■ Minority foreclosures
■ Multiple credit cards
■ Homeowner equity
could make you ill
By David Horowitz
MANY HOSPITALS now investigate patients’ personal credit reports to figure out how likely they are
to pay their bills. By accessing these credit reports,
hospitals are peering at personal lines of credit, payment histories and debts.
They say this helps identify which patients to
pursue actively for payment because they can, in
fact, afford to pay, which helps to minimize losses.
They also claim it allows them to quickly identify
which patients are eligible for charity care or assistance programs.
If a hospital requests the information, be sure
to ask them why and whether it’s absolutely necessary. Also, if a problem arises, make sure you ask
how the hospital came by that information.
By law, hospitals aren’t allowed to turn away
patients in an emergency. And public hospitals (as
opposed to private hospitals) are often required to
give non-emergency care if it is considered medically necessary.
one card exclusively for online purchases, to help
keep an eye out for Internet fraud or online identity
theft. It’s also smart to carry a second credit card in
the wallet, to provide a backup in case the primary
card is denied for any reason, including a technical
glitch on the issuer’s end.
TWICE, everything in our
safe deposit box has disappeared. The bank found
the contents the first time,
then offered me another
box at no charge as an
apology. But this time,
they claim that I took
the contents! They only
showed me a receipt of the
first box rental in 2006, but
won’t confirm or believe
that the manager gave me
the second, free box. The
bank won’t answer my letters or my phone calls.
How can I prove that they
have lost our valuables?
Foreclosures among minorities
A recent report released by an alliance of policy,
research and advocacy organizations shows that
high-risk home loans make up 20 percent of all
loans in predominantly minority communities. In
mostly white areas, high-risk loans make up only 4
percent of total loans.
According to the Neighborhood Economic
Development Advocacy Project in New York, one of
the agencies involved with the study, “These high-risk lenders were targeting their loans to particular
neighborhoods—to communities of color. That’s
where they focused their marketing practices.”
Advocacy groups have said poor and minority borrowers who qualified for traditional loans were nevertheless steered into risky adjustable mortgages,
which can be more profitable for the lender. A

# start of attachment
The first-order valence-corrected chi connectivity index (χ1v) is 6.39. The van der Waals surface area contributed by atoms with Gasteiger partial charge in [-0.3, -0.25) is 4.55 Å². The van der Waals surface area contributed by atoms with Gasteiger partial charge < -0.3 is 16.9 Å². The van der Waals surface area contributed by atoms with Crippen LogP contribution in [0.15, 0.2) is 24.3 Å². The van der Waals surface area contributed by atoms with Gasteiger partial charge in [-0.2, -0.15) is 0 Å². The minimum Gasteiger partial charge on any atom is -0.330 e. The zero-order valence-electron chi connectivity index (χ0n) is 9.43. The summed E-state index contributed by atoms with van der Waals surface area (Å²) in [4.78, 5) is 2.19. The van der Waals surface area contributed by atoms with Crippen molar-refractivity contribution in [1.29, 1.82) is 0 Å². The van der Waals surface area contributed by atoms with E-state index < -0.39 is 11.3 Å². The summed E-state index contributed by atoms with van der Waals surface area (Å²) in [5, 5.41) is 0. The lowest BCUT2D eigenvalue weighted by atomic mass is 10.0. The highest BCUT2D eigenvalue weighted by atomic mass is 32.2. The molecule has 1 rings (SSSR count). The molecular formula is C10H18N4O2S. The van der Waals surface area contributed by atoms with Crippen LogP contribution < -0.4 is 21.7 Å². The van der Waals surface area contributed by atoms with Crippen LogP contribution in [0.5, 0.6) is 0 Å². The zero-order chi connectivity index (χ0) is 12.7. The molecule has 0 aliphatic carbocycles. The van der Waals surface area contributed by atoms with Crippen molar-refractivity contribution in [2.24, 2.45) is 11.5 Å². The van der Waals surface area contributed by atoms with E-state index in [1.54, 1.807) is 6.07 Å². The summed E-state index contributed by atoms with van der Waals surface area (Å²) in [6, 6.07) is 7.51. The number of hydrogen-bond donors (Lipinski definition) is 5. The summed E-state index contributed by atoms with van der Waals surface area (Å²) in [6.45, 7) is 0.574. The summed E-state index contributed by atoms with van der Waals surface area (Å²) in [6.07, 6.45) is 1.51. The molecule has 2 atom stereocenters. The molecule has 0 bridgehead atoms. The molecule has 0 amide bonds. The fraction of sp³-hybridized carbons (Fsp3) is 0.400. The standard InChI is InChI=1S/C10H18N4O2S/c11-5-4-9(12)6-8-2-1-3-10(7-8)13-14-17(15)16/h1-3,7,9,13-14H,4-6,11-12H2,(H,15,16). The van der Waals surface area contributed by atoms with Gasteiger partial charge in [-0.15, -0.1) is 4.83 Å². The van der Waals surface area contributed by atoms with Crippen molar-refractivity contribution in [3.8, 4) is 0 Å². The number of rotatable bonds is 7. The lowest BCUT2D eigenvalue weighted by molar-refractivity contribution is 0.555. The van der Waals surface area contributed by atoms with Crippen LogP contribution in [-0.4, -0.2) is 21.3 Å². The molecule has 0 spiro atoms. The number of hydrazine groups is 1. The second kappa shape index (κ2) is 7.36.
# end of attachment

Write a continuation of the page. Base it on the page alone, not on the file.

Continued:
spokesperson said, “If you walk into the local sub-prime office, there’s no incentive for them to send
you to a different lender where you can qualify for a
Falling homeowner equity
The percentage of equity in Americans’ homes
has fallen below 50 percent for the first time on record.
The Federal Reserve says this is the first time that
homeowners’ debt on their houses exceeds their equity
since the Fed started tracking the data in 1945.
Home equity is equal to the amount
of a home’s market value minus
mortgage-related debt. What is
alarming is that the equity levels
have steadily decreased even as
home prices jumped earlier this
decade. One explanation is the
surge in home value, which
prompted homeowners to
use their equity as an ATM.
An increasing volume of
transactions involved cash-out refinances, home
equity loans and lines of
credit, and an increase
in 100 percent or more
AMY CAN TRELL
As the values have
dropped so has the level
of equity, leaving many
with no reserves in their
equity lines of credit.
Economists expect this
figure to drop even further
as declining home prices
eat into the value of most
Americans’ single largest
Multiple credit cards
Many people with multiple cards simply max
them all out, and then find themselves drowning in
debt. But if you can manage your credit responsibly,
having multiple cards can boost your credit and your
Credit experts say consumers should keep one
credit card with a zero balance in a safe deposit box
or other safe place outside their home or wallet. This
serves as a safety net if a card is lost, stolen or
destroyed, and gives you access to credit while waiting to have the card replaced. Some advise using
David Horowitz is a leading consumer advocate.
His “Fight Back!” commentaries are heard daily on
the Jones Radio Network. For stations and times,
check the radio page at www.fightback.com.
© 2008 FIGH T BACK! INC. ALL RIGH TS RESERVED.
If you weren’t given a
rental receipt for the second
box, despite the fact that it
was free, you’re in a very
tough spot. You have
no proof of rental,
and the bank won’t
or can’t produce
state that it’s the
box renter’s risk
or damage of
items in a safe
unless the bank is
found to be negligent.
My first suggestion is
that you contact your
policy to see if the valu-
ables were covered. You
can also file a theft report
with the police depart-
ment. Perhaps you are not
the only victim, and your
report may be able to help
them track the thief or
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